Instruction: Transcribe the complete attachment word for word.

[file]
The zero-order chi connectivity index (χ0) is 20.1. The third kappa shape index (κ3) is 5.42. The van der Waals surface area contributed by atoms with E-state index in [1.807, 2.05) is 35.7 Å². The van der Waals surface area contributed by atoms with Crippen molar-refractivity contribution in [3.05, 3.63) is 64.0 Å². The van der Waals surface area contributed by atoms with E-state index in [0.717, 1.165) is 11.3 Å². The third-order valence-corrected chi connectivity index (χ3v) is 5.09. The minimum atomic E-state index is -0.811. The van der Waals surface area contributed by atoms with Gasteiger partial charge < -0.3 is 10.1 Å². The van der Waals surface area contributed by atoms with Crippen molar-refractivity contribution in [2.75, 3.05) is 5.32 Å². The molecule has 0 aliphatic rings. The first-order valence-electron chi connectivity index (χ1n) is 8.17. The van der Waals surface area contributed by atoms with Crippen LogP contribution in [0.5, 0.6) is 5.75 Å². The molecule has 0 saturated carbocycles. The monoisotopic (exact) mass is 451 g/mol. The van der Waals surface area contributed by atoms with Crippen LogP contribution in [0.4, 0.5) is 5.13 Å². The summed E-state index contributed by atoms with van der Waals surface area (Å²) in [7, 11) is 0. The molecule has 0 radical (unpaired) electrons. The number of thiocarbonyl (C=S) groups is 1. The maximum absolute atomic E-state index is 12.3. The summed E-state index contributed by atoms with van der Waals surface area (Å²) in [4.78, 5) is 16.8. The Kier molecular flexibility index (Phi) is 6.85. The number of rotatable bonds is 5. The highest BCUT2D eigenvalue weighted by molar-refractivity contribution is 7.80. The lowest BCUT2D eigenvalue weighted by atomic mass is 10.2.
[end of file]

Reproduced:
The zero-order chi connectivity index (χ0) is 20.1. The third kappa shape index (κ3) is 5.42. The van der Waals surface area contributed by atoms with E-state index in [1.807, 2.05) is 35.7 Å². The van der Waals surface area contributed by atoms with Crippen molar-refractivity contribution in [3.05, 3.63) is 64.0 Å². The van der Waals surface area contributed by atoms with E-state index in [0.717, 1.165) is 11.3 Å². The third-order valence-corrected chi connectivity index (χ3v) is 5.09. The minimum atomic E-state index is -0.811. The van der Waals surface area contributed by atoms with Gasteiger partial charge < -0.3 is 10.1 Å². The van der Waals surface area contributed by atoms with Crippen molar-refractivity contribution in [2.75, 3.05) is 5.32 Å². The molecule has 0 aliphatic rings. The first-order valence-electron chi connectivity index (χ1n) is 8.17. The van der Waals surface area contributed by atoms with Crippen LogP contribution in [0.5, 0.6) is 5.75 Å². The molecule has 0 saturated carbocycles. The monoisotopic (exact) mass is 451 g/mol. The van der Waals surface area contributed by atoms with Crippen LogP contribution in [0.4, 0.5) is 5.13 Å². The summed E-state index contributed by atoms with van der Waals surface area (Å²) in [7, 11) is 0. The molecule has 0 radical (unpaired) electrons. The number of thiocarbonyl (C=S) groups is 1. The maximum absolute atomic E-state index is 12.3. The summed E-state index contributed by atoms with van der Waals surface area (Å²) in [4.78, 5) is 16.8. The Kier molecular flexibility index (Phi) is 6.85. The number of rotatable bonds is 5. The highest BCUT2D eigenvalue weighted by molar-refractivity contribution is 7.80. The lowest BCUT2D eigenvalue weighted by atomic mass is 10.2.